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Why Is Compaction Bad for Soil?

Soil Health
4 min read

Why is soil compaction bad? When you’re trying to grow a lush, healthy lawn, compaction will force grass plant roots to work harder to penetrate the soil and make it more difficult for them to get the nutrients and water they need. Learn more from the professionals at Jonathan Green, and find out what you can do about compacted soil.

The Jonathan Green name has represented genetically superior grass seed, innovation, integrity, determination, and a commitment to excellence since 1881. We supply grass seed, soil enhancers, fertilizer, and organic lawn and garden products to professional customers, such as sod growers and independent retailers, throughout the United States.

About Soil Compaction

There is a direct connection between the amount of organic matter present in the soil and the number of microorganisms. The organic matter is created as plants and animals on the surface and in the soil die and are decayed by bacteria and fungi. They are ultimately converted to humus, a carbon-rich, dark-colored organic material.

The humus and clays in the soil attract and hold mineral particles and provide a home for the countless number of microbes, bacteria and fungi. It is only through the actions of these microbes, bacteria and fungi that the nutrients in the fertilizer you apply, or in the soil itself, are liberated for use by the grass plants.

Compaction occurs when microorganisms consume most of the organic matter in the soil. This compresses the soil particles and reduces the pore space between them, making the soil too dense and preventing roots from getting to the air, water, and nutrients they need.

Is Your Soil Compacted?

To find out if you have compacted soil, try pushing a screwdriver into the soil. It should be able to easily penetrate at least six inches deep. You can also remove a chunk of soil from the turf and dig into the soil below with a spade. If the soil is hard to get through, then you have hard (compacted) soil.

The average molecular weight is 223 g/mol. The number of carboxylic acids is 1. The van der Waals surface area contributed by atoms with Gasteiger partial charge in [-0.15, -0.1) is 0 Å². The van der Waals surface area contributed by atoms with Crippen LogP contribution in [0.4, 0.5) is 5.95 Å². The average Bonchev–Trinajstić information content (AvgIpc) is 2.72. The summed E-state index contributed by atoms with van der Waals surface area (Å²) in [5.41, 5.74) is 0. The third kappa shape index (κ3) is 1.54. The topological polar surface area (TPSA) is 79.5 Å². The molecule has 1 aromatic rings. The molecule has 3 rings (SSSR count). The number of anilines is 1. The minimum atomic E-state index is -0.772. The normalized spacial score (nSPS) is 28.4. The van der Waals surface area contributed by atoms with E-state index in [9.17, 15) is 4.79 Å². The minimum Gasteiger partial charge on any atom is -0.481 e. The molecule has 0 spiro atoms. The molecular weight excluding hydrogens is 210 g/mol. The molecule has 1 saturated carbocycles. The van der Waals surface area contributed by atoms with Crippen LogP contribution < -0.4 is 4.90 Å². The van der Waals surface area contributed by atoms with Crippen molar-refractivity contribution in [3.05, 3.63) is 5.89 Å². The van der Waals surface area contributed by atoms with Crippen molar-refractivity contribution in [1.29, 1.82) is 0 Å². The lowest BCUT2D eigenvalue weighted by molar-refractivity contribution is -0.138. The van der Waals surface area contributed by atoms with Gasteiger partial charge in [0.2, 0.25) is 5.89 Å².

Improving Compacted Soil

You can loosen compacted soil in a number of ways. For larger lawns, try a core aerator, a gas-powered machine that removes small plugs of soil from the ground. You can also do it manually with a manual core aerator that has a handle, a foot bar, and several hollow tines or spikes. Hold the handle with both hands while you drive it into the soil.

For longer-lasting results, consider adding humate-rich, gypsum-based amendments to the soil.  These amendments will foster earthworm populations to support natural, biologic aeration of the soil. Gypsum-based amendments will assist in natural aeration of the soil.

Jonathan Green MAG-I-CAL® Plus is a natural, humate-rich, three-in-one “soil food” that will loosen hard soil, stimulate soil microbes, and adjust soil pH. It breaks up compacted soil for better air, water, nutrient, and root penetration. The product is available for Mag-I-Cal® Plus for Lawns in Acidic & Hard Soil or Mag-I-Cal® Plus for Lawns in Alkaline & Hard Soil. Plan to use it every season to keep your soil biology and chemistry balanced.

If the soil is very compacted, use Jonathan Green Love Your Soil®  to loosen and aerate it organically. Love Your Soil® will also feed soil microbes, make the soil more alive and porous, enhance root development, and provide about 25% more soil-loosening power than MAG-I-CAL® Plus.

Visit Jonathan Green online or your nearest independent retail store for expert information about why compaction is bad for your soil. Our goal is to help you grow a stronger, more vigorous lawn.

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